Monday, 7 July 2014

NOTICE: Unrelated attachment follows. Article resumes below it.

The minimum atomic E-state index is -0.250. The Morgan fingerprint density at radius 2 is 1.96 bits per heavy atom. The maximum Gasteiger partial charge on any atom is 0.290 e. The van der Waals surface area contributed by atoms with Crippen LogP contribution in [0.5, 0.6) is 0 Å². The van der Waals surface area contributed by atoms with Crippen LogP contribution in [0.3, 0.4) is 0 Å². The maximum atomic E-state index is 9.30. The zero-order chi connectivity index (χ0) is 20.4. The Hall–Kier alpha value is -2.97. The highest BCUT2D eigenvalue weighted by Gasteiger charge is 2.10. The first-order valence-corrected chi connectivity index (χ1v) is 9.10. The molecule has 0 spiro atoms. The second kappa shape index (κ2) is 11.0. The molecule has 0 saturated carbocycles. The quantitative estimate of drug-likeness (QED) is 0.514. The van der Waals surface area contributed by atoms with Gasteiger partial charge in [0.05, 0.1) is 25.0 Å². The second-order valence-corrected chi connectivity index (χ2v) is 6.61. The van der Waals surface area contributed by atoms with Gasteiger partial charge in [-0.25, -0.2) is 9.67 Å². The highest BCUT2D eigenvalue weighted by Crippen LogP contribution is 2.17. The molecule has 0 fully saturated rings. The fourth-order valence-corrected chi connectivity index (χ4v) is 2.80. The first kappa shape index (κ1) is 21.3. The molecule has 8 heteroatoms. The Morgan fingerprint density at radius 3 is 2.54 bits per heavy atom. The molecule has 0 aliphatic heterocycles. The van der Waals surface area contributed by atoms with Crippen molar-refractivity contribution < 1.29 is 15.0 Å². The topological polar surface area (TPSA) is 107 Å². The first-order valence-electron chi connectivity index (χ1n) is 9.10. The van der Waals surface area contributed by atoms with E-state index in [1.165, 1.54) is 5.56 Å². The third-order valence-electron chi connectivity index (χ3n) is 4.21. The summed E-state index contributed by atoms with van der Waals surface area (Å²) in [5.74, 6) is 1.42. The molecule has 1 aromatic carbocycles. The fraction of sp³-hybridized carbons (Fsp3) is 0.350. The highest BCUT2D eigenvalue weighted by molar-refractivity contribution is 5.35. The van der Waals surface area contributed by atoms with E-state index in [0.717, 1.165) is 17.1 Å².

We present results from an intercomparison of precipitation susceptibility (S0) from widely used warm microphysics schemes, with the 1D kinematic driver model (KiD) as the dynamic basis for the intercomparison. The results show that, in general, single-moment bulk schemes produce the most rapid onset of precipitation for all cloud droplet number concentrations (Nd) and liquid water paths (LWP) tested, and the widest range in response to Nd. Employing double-moment rain results in better agreement with a detailed bin microphysics scheme when considering maximum precipitation rate and, in general, a slower onset of precipitation. Comparison of the S0 from the schemes tested shows that double moment schemes can be up to twice as sensitive to changes in Nd than the bin scheme, but the qualitative behaviour of S0, i.e. the change with increasing LWP, altitude and sub-cloud RH, is consistent with the bin scheme. In contrast, the single-moment schemes fail to capture this consistency in the behaviour of S0 and modifying parametrisation alone does not improve this. Hence, it is argued that even with all else equal, if a single moment scheme is used to simulate aerosol-cloud-precipitation interactions, there will be uncertainty in the response of precipitation to changes in Nd.
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